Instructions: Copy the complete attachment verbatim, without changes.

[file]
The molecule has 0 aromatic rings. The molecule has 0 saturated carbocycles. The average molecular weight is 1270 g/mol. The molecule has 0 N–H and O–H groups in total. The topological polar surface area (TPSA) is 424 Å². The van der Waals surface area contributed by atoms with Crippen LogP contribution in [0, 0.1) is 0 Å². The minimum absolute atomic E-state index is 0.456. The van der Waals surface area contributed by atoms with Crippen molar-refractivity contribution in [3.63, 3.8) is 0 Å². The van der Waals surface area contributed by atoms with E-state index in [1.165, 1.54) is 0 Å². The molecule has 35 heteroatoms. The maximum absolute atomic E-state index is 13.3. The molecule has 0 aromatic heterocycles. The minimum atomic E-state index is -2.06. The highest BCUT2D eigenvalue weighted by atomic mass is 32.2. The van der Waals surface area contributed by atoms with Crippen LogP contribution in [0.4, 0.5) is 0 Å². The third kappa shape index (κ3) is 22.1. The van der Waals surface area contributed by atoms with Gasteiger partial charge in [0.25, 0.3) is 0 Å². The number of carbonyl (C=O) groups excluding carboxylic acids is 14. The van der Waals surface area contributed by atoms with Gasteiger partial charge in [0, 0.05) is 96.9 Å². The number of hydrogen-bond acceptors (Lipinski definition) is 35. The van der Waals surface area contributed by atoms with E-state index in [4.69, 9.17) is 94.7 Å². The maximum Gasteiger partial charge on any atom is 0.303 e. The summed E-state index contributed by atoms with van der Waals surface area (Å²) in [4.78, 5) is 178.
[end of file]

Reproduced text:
The molecule has 0 aromatic rings. The molecule has 0 saturated carbocycles. The average molecular weight is 1270 g/mol. The molecule has 0 N–H and O–H groups in total. The topological polar surface area (TPSA) is 424 Å². The van der Waals surface area contributed by atoms with Crippen LogP contribution in [0, 0.1) is 0 Å². The minimum absolute atomic E-state index is 0.456. The van der Waals surface area contributed by atoms with Crippen molar-refractivity contribution in [3.63, 3.8) is 0 Å². The van der Waals surface area contributed by atoms with E-state index in [1.165, 1.54) is 0 Å². The molecule has 35 heteroatoms. The maximum absolute atomic E-state index is 13.3. The molecule has 0 aromatic heterocycles. The minimum atomic E-state index is -2.06. The highest BCUT2D eigenvalue weighted by atomic mass is 32.2. The van der Waals surface area contributed by atoms with Crippen LogP contribution in [0.4, 0.5) is 0 Å². The third kappa shape index (κ3) is 22.1. The van der Waals surface area contributed by atoms with Gasteiger partial charge in [0.25, 0.3) is 0 Å². The number of carbonyl (C=O) groups excluding carboxylic acids is 14. The van der Waals surface area contributed by atoms with Gasteiger partial charge in [0, 0.05) is 96.9 Å². The number of hydrogen-bond acceptors (Lipinski definition) is 35. The van der Waals surface area contributed by atoms with E-state index in [4.69, 9.17) is 94.7 Å². The maximum Gasteiger partial charge on any atom is 0.303 e. The summed E-state index contributed by atoms with van der Waals surface area (Å²) in [4.78, 5) is 178.